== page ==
Limerick has a complete road network with zero “accidental” discontinuations. It is black.
Limerick does not have a walking network (a walking network would not put you in ad hoc danger of vehicles).
And Limerick officially does not have a cycle network.
One obvious criteria we can have for our cycle network is:
Limerick’s cycle network will be unmistakably red, because a red network doesn’t have breaks in it.
You can’t mistake a continuous red line.
You can’t argue that a red line is not broken if it is broken.
When you implement this principle, it forces the road engineer to think in terms of “don’t break the red line”.
What Limerick needs is a network of wide red lines, unbroken.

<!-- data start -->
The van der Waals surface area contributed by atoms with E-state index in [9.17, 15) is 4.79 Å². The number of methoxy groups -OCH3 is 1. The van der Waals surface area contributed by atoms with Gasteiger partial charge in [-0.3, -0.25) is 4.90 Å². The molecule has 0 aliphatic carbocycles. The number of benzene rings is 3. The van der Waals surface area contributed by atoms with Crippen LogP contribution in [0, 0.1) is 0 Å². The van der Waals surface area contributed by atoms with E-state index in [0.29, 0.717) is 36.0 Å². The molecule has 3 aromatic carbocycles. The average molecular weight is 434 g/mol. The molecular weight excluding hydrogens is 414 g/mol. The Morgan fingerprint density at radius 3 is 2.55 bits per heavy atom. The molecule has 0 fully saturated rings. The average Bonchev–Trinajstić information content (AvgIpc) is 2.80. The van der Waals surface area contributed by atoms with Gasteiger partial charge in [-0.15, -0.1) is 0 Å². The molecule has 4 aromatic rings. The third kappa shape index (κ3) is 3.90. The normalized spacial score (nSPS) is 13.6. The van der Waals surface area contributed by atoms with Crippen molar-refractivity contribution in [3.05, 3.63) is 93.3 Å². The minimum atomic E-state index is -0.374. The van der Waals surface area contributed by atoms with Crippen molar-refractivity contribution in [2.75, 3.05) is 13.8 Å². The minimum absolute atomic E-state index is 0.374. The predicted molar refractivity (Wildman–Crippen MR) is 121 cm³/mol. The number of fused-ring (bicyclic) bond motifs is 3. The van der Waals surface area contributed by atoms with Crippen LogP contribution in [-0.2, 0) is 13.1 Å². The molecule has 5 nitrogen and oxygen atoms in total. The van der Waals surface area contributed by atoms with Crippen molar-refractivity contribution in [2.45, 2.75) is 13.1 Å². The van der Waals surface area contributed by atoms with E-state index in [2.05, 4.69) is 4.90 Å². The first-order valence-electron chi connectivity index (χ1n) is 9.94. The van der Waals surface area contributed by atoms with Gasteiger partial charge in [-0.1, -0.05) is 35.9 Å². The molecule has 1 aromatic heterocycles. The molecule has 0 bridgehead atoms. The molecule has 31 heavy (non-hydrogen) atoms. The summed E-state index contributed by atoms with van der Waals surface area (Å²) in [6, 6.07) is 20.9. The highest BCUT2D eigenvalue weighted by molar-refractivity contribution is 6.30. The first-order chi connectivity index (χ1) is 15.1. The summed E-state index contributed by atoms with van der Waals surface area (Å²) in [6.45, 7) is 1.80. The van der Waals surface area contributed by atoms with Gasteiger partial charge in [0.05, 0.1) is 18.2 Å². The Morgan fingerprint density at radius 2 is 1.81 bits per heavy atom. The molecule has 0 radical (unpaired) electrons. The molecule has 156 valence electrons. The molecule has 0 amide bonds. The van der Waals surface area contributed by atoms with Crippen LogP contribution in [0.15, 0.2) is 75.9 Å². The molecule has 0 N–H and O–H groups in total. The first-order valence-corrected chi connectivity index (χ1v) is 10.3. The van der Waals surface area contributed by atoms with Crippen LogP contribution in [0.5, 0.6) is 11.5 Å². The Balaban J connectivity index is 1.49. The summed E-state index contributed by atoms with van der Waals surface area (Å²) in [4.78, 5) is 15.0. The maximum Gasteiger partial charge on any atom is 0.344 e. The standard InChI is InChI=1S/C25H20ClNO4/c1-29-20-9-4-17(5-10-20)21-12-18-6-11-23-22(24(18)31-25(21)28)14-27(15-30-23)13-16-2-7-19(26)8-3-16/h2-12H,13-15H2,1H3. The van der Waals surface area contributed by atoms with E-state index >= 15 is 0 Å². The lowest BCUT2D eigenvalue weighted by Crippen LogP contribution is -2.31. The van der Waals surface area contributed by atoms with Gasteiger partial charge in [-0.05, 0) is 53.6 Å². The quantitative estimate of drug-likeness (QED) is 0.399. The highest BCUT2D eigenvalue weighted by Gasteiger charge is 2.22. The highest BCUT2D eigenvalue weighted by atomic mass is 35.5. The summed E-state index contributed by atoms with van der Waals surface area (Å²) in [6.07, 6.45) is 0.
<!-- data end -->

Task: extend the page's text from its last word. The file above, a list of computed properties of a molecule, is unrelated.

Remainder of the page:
In the Hague in the 1970s, there was contention over cycle paths being red.
A person trying to reduce their effectiveness said at an information meeting:
“Wherever this route may be built, please don’t make it red! Red means danger and don’t we all seek peace and security?” The so-called “Municipal Road Laboratory” had a different view: “the route will be red because that will increase recognisability and it will give the route a friendly appearance”. What a shock it must be, to this person, that almost all the cycling infrastructure in the Netherlands is red now.
P. S. In 2019, this is Limerick’s newest cycle path. You can be confident that it is not part of a network:
P. P. S. For the sake of disclosure, the image featuring a red cycle way was only red at the junction. I took the photo in Maribor, Slovenia. The standard of red tarmac is more applicable in the Netherlands, although I don’t know if they use paint at junctions. Our solutions in Limerick must work for Limerick, and that means an absolutely explicit cycle, and pedestrian, network.